The idea for this cake started from a marzipan package I had in our kitchen cupboard for many months. I love marzipan, its texture and almondy flavor, but somehow I couldn’t figure out how to use it in a recipe. The basic way would be to cover a cake with it, but that sounded too banal, already seen too many times. I didn’t want the marzipan to be just a decoration, something that a cake could have spared, I wanted it to be the star of the recipe, at the very heart of it. Then the idea came to put in between layers a thin circle of marzipan, and it worked out magnificently! As I always put the taste before the aesthetic when I cook, I didn’t think that this cake would also be very pretty once sliced, because of the quantity of layer that the base + frosting + marzipan create: 14 in total!
The base is quite moist itself, so it really doesn’t need any liquid to help in that. Be sure to do the toothpick test (I explain you in the recipe what is it) to know for sure that the cake is cooked, because in my case, one cake needed some minutes more than the other, don’t ask me why!
P.S. This is a mini cake, only 4.5 inch of diameter. If you don’t have such small pans, with the same amount of ingredients you’ll be able to make one cake instead of two, that you can cut in half lengthwise, getting so a 2 layer cake. If you wish to make a bigger version of this 4 layer cake, you’ll need to double the amount of ingredients.
- 300 g grated carrots
- 70 g butter at room temperature
- 3 eggs
- 70 g caster sugar
- 15 ml olive oil
- 150 g flour (wheat or rice)
- ½ tsp vanilla sugar
- ¼ tsp ginger
- ½ tsp baking powder
- ¼ tsp bicarbonate of soda
- 30 g butter at room temperature
- 100 ml heavy cream
- 60 g powder sugar
- 1 chamomile bag
- 200 g cream cheese
- 150 g marzipan
- Preheat the oven at 170°C.
- Beat the butter, the sugar and the eggs together until combined.
- Add the olive oil and the grated carrots and mix.
- Add little by little the sieved flour and stir.
- Add the vanilla sugar, the ginger, the baking powder and soda and mix well until the batter will be smooth.
- Place baking paper and grease the borders of two 4.5 inch (11,5 cm) springform pans and divide the batter into the two pans.
- Bake both cakes at the same time (they are so small that they fit together!) for 40 minutes. Check if the cakes are cooked by inserting a toothpick into the cake: if it will come out clean, the cake is cooked.*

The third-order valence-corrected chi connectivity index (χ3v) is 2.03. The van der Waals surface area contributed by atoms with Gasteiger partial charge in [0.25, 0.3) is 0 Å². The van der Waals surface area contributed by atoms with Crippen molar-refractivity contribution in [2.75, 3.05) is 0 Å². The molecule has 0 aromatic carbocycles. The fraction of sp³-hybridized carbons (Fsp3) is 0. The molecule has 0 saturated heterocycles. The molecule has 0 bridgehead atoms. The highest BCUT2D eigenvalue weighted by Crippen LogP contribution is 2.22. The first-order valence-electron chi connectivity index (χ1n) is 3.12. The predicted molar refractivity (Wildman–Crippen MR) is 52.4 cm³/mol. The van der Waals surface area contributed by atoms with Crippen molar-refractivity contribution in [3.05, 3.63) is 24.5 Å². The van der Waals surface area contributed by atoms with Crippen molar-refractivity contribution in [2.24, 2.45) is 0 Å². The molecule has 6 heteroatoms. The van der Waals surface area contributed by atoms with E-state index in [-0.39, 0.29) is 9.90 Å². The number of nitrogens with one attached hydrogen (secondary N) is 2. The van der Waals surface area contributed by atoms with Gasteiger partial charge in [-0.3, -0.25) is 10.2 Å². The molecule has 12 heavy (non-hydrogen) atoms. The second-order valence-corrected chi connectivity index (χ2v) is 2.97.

- Open a chamomile bag and pour its content into a bowl, add heavy cream and combine gently the two ingredients. Let it set for about half an hour.
- Add butter, sugar and cream cheese and whip until the frosting will have a firm structure.
- Roll out the marzipan loaf with a rolling pin, dusting the surface with some powder sugar. Once the marzipan paste will be few millimeters thick, cut three circles using the springform pan to border the circles.
- Once the cakes will be cool, cut them in half lengthwise. Put the first layer of the base in a plate or stand and spread a thin layer of frosting, levelling it out. Place one circle of marzipan on the top and cover it with another thin layer of frosting.
- Repeat the procedure until the last layer and use the remaining frosting to cover the top and the sides of the cake.
Angela - Patisserie Makes Perfect
I love these towering mini cakes, they’re so stunning in their stature!
The flavours here look amazing, I really fancy a big slice of this!
I also love them! They are so cute and photogenic, without taking anything away from the taste!
I have been making carrot cake for my kids birthday for upwards of 10 yrs. I was excited to try this as he mentioned loving a cake at camp with almond paste in the middle. Caveat here I did not have the 4.5 in pans, but still… I have just pulled out carrot cake pancakes out of my oven. There was no rise, what so ever to this batter. Interesting idea, but next time, I will stick to the Joy of Cooking recipe for the batter, although adding a layer of rolled out marzipan will likely be a goto in the future. Not sure if it makes a difference, but we are basically at sea level here in Seattle.